To jump back to the article, I was shocked by this statement: “Apps present a business model with much greater revenue potential than a website.”

Really? How So? These questions are not answered.
I want to know what the author means by an app. Is it specifically iOS apps or mobile apps in general?
Is it also desktop applications or even web applications?
Why would a company move away from the web to make apps for so many different systems, when one website can serve them all?

If we accept that an app is different to a website (it’s not, they’re both content delivery systems) how can any business expect to make more money from their app than their website?
Presumably by errecting a pay wall or removing content.

You can place an ad in an app. Brilliant. You can sell more advertising space on a website than you can on an app.
There is nothing that you can do on an app that you cannot do better on a website.
Ah, but maybe I’m not getting the point. The author is suggesting that mobile use will become so widespread that overall usage of mobile browsing / apps will overtake desktop browsing. I agree, it most definitely will.
However, why do I need an app to view content? I can already view websites on my mobile browser.

Web apps can save the content business by making content available to the same user across multiple browsers and devices. This choice makes the service more compelling to the user (see the kindle app as an example) and ensures the content owner drives traffic to one single source.

This traffic should be enough to generate the revenue required to keep content owners happy. But if it’s not, they can always erect the wall and go the way of the Times. It’s not pretty.
Can there be anything worse for a journalist than not being read?

Journalism is free

Journalism is free

News International have embarked on an interesting project: From June they will charge users to access The Times and Sunday Times websites a small fee to view content.

“Readers will be offered a week’s subscription for £2, or a day’s access for £1, to two new sites, and

Rupert Murdoch has been saying for a long time that quality news and journalism should not be given away free. He’s right; journalist’s deserve to be paid for their work. What he’s wrong about is who should pay. Does he think that because people currently pay for newspapers that people should expect to pay for online news as well? It’s chalk and cheese. Two completely different products with differing user experiences and demands. When I view a story online I demand pictures, audio and / or video. I’m not interested in just a text article. This has the potential to be the premium offering the industry needs, but instead the industry thinks it needs to cover everything (in less detail) and reduce the amount of resources used on investigative journalism. The end product is neither premium nor what the user demands.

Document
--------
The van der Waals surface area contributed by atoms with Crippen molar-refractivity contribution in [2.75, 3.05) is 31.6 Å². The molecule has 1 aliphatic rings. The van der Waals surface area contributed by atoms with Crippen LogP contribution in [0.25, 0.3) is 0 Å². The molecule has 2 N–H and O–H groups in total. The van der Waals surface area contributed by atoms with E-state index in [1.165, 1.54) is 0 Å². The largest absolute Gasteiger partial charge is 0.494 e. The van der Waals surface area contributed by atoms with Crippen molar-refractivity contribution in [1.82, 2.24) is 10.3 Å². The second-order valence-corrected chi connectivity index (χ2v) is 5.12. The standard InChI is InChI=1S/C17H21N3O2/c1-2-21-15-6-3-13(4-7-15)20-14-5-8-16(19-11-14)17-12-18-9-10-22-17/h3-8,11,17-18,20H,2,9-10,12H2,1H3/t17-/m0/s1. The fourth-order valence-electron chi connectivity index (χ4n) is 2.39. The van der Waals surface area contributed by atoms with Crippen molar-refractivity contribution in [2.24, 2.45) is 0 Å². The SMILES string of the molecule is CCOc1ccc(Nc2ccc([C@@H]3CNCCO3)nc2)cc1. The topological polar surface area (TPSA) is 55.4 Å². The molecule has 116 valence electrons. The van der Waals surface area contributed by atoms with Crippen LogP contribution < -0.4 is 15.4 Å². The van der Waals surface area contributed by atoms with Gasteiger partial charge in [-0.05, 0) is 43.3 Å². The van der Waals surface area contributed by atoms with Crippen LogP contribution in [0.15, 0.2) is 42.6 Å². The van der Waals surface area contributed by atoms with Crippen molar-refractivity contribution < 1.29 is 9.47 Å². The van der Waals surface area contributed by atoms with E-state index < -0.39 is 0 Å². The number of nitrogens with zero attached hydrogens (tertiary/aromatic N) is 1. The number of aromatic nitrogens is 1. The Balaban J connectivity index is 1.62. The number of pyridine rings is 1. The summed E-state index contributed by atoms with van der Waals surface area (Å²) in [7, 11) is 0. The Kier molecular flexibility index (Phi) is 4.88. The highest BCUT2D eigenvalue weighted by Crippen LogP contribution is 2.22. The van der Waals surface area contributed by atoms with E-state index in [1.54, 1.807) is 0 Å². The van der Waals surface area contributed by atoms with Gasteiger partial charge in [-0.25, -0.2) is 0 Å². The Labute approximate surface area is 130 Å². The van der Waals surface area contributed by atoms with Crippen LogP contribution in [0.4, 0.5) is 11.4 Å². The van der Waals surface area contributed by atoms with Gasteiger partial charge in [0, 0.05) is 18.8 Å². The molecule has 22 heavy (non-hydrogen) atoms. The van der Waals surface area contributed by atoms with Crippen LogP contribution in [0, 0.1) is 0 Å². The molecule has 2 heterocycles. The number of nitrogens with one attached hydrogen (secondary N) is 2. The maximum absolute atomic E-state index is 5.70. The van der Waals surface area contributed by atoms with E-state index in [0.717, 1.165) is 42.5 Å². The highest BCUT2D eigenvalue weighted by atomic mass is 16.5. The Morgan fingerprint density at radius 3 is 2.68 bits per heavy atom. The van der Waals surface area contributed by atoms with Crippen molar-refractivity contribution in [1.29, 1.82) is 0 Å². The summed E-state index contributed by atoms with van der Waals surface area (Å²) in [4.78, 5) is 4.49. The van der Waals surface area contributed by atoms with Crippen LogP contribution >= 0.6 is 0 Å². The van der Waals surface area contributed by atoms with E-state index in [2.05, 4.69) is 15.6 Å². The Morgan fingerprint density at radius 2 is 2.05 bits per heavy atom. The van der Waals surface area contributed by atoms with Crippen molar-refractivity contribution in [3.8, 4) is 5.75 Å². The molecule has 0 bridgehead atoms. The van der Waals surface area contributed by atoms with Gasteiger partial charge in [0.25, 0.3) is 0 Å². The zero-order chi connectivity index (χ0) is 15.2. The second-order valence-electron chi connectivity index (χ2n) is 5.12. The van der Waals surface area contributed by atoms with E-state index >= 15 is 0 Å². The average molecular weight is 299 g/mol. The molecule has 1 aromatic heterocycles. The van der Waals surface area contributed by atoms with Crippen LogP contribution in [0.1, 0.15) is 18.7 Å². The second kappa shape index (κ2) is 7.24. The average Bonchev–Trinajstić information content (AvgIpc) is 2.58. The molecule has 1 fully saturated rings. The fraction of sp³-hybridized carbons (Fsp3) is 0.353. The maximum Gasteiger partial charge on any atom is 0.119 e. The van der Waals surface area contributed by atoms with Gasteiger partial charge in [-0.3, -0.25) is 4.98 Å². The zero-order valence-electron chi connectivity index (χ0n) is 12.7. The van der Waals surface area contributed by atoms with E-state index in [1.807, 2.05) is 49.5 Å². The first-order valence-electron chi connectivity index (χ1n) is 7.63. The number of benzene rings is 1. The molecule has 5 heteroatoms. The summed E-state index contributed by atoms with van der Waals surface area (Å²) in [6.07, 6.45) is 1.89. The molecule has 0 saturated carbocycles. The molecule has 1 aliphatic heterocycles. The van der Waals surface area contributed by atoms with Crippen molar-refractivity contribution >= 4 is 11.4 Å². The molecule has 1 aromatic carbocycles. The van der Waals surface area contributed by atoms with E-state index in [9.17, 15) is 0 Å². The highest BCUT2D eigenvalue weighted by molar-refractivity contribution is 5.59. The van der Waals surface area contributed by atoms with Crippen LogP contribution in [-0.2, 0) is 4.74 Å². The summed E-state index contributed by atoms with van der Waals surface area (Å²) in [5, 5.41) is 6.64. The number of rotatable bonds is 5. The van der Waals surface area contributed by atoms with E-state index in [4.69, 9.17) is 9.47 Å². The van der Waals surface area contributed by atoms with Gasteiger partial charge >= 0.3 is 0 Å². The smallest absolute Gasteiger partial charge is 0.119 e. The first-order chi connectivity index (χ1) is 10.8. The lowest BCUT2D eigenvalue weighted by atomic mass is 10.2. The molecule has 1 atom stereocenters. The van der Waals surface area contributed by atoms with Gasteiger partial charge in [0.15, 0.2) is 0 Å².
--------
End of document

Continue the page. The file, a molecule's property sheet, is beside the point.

News has been undervalued for a long time; from hourly news on the radio to several dedicated 24 hour news channels consumers can access a variety of news sources for free and at their convenience. How many copies of Metro (a free paper) are handed out each morning? How many free online news sites already exist?

Print cannot compete with that.  It’s yesterday’s news, but news papers can compete online.  Here it’s a level playing field, except they have the advantage of old media behind them.  They have resources, they have experienced journalists, they have sources, they have followers and still they want to charge for access!  If I was in charge I would be supporting my news site through dedicated advertising (it can be done just look at internet TV).  I would look to consolidate the industry – how many digital editions of the same news do we really need? I’d ask these question:
What is it that my news paper offers that would get users to pay?
Why would I the pay to access old news online?

The question News International should be asking is how we can generate revenue from our existing users? What additional services can we provide that users will pay for?

This saga will continue to run and I’m sure News International will sacrifice some of it’s best known titles as it hunts for the holy grail.

What do you think, will you pay to access The Times?